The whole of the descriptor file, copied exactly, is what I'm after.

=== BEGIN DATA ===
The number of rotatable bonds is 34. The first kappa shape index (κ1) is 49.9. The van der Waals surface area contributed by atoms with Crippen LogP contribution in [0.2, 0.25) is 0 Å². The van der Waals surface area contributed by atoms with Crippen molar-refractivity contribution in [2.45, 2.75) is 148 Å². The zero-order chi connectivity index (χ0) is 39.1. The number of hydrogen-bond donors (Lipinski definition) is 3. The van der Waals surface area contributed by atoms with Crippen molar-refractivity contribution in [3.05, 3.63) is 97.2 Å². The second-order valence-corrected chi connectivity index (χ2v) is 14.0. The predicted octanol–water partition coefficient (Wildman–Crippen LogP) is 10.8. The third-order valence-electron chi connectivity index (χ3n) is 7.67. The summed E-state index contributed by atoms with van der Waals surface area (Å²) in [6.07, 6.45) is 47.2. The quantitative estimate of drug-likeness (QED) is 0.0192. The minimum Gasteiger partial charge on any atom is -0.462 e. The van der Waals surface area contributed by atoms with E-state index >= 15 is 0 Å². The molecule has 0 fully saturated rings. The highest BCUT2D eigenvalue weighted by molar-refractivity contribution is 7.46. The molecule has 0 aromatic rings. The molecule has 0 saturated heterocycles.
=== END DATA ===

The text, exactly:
The number of rotatable bonds is 34. The first kappa shape index (κ1) is 49.9. The van der Waals surface area contributed by atoms with Crippen LogP contribution in [0.2, 0.25) is 0 Å². The van der Waals surface area contributed by atoms with Crippen molar-refractivity contribution in [2.45, 2.75) is 148 Å². The zero-order chi connectivity index (χ0) is 39.1. The number of hydrogen-bond donors (Lipinski definition) is 3. The van der Waals surface area contributed by atoms with Crippen molar-refractivity contribution in [3.05, 3.63) is 97.2 Å². The second-order valence-corrected chi connectivity index (χ2v) is 14.0. The predicted octanol–water partition coefficient (Wildman–Crippen LogP) is 10.8. The third-order valence-electron chi connectivity index (χ3n) is 7.67. The summed E-state index contributed by atoms with van der Waals surface area (Å²) in [6.07, 6.45) is 47.2. The quantitative estimate of drug-likeness (QED) is 0.0192. The minimum Gasteiger partial charge on any atom is -0.462 e. The van der Waals surface area contributed by atoms with E-state index >= 15 is 0 Å². The molecule has 0 fully saturated rings. The highest BCUT2D eigenvalue weighted by molar-refractivity contribution is 7.46. The molecule has 0 aromatic rings. The molecule has 0 saturated heterocycles.